Wednesday, December 19, 2012



Max Brand is, as the cover of this novel states, the most celebrated western writer in the world. Hmm...
If this implies Max Brand is the best western writer of all time, I may have to disagree.
I've been reading a lot of Louis L'Amour lately and there is no comparison. This book was lacking the whole western atmosphere. The cowboy lingo, the descriptions of hot deserts, and the countless gunfights. It lacked the galloping pace L'Amour sets and is left in the dust.
For eg. Peter Blue is a legendary gunfighter whose draw hand has been shot. In an attempt to avoid future gunbattles, which he is sure to lose, he hides out in a shack overlooking some trees and a meadow. He ends up falling in love with the local sheriff's daughter and befriending a near senile old timer who likes to plow fields all day...where is the action I say? Eventually, after what seems like a hundred pages, there is a small skirmish that leads to a duel. The duel is to happen...oh, in another hundred pages. Finally, in the last few pages of this novel Peter Blue comes barreling into town shootin' with his left hand.
That's it. No dusty deserts, no saloon brawls, and only two small gun fights.
Not what I expected from a 'Western'. I expect more action, at least twenty shot up bad dudes, and maybe a mention of a cactus or a tumbleweed. Now, it's not that Brand is a bad writer, I wouldn't have made it through the book if he was, it's just that it lacked that Western flair. Maybe it was this particular book? Maybe it was me? I'll try more Max Brand at some point, but, I wouldn't recommend Peter Blue to any of my friends.


Monday, December 17, 2012


(Sackett's #9)

Why is it that good hearted cowboys always seem to get dragged into trouble by dark hearted women?
This is another novel where one of the Sackett boys goes out of his way to help a lady and ends up in a whole heap o' trouble - gunfights, suicidal desert crossings, saloon brawls, etc - because of her. This time Tell helps out a lady named Dorinda. She looks innocent enough at the beginning. Just a lady who needs some help getting to California. It quickly turns into a situation where Tell and this lady are high tailing it across the open desert being chased by some hired thugs. After almost dying of thirst Tell is shot at and almost killed. Through a chance encounter with some good natured bandits he manages to survive. But, of course, he feels there is some unfinished business with this Dorinda lady and the roughnecks that left him for dead in the desert. There was more to this story that needed explained to him.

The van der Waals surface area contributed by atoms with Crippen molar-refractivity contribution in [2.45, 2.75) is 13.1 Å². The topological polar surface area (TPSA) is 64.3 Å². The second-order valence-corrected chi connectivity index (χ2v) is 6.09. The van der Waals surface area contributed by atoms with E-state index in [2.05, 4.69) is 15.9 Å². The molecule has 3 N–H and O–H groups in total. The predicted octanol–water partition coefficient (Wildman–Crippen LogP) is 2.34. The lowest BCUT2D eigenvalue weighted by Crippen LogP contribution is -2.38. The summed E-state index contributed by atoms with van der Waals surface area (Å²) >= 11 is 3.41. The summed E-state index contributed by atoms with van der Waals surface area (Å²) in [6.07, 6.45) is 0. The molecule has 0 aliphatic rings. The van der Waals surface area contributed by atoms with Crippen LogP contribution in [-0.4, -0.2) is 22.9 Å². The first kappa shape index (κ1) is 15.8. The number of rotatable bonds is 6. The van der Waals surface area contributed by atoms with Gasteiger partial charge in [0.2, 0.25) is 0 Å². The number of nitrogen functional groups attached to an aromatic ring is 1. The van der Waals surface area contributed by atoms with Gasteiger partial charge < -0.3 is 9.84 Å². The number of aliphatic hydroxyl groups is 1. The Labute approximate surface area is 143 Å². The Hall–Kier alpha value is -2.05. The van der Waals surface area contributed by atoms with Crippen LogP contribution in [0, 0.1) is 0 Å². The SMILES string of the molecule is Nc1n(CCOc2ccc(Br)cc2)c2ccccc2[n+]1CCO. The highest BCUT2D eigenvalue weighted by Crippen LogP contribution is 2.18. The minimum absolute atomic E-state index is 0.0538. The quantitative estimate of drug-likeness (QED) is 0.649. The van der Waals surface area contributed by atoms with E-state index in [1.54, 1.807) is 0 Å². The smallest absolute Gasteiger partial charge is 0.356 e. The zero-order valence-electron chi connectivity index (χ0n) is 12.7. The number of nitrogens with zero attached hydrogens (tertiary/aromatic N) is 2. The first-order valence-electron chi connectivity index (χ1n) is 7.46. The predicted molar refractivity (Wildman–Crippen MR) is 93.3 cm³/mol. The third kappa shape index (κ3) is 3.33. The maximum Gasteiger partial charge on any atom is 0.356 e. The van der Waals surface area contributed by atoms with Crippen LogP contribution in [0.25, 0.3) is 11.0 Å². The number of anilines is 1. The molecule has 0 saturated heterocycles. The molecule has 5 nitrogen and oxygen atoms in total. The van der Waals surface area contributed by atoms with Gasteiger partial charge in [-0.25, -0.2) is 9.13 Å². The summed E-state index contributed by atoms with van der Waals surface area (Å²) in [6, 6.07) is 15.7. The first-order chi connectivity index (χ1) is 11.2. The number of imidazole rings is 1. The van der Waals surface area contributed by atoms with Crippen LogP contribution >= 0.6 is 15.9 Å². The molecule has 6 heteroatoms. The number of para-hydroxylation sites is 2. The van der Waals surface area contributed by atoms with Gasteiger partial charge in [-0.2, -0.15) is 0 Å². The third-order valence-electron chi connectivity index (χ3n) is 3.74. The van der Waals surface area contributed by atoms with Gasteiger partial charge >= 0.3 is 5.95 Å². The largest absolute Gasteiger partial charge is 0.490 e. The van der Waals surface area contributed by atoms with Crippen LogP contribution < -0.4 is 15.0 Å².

Well, it turns out this lady was connected with a former pirate (now that's a twist!)...who was thought to have a treasure chest full of coins buried along the coast somewhere. Along with this pirate, there were a mittful of petty criminals and gunfighters that seem to be written into the story just to get shot by Tell.
Through a turn of events Tell ends up helping this former pirate. First he helps him find his gold and then helps rid his house of turncoats (Dorinda being one of them). He does this out of the goodness of his heart. In the process Tell has a run in with one of his kin, a distant relative of the Sackett clan from out east.
In the final scene Tell is surrounded by a crowd of the pirate's former gang, all mean nasty characters who all have it in their heads to finish off Tell. That is when, as put very eloquently on the Jerry Springer show - 'blood is thicker', that distant relative of Tell rides in to save the day.

I really like these Sackett books. In this one you really get to like Tell Sackett. There is not a mean, arrogant, egotistical bone in his body. He is all gentleman. Yet, that is what makes many of his lines sound a bit farcical. Most of his lines are deadly serious, especially when he comments on human nature or his indepth knowledge of the desert. If you have a strong humour streak, like me, there are many times when you read something Tell says and slip in sarcasm mode...for eg. He describes himself as, "big raw-boned mountain boy, rougher than a cob and standing six feet three inches in my socks, with hands and shoulders fit to wrassle mustang broncs or ornery steers, but no hand with womenfolks". So, serious, yet if viewed through the sarcasm spectrum it is hilarious...' his socks", come on, that is funny!


Wednesday, December 5, 2012


(Writing tips from a naive writer)


So, don't quote me, but, shouldn't a writer be able to describe things in:

a) many ways,
b) multiple ways,
3) a variety of ways,
iv) a plethora of ways, 
E) an indefinite number of ways,
-....) in Morse code perhaps?

The Thesaurus is your friend.
So is: a wacked way of looking at the world, an out of the box thinker, and a working knowledge of at least five languages (sign language is included).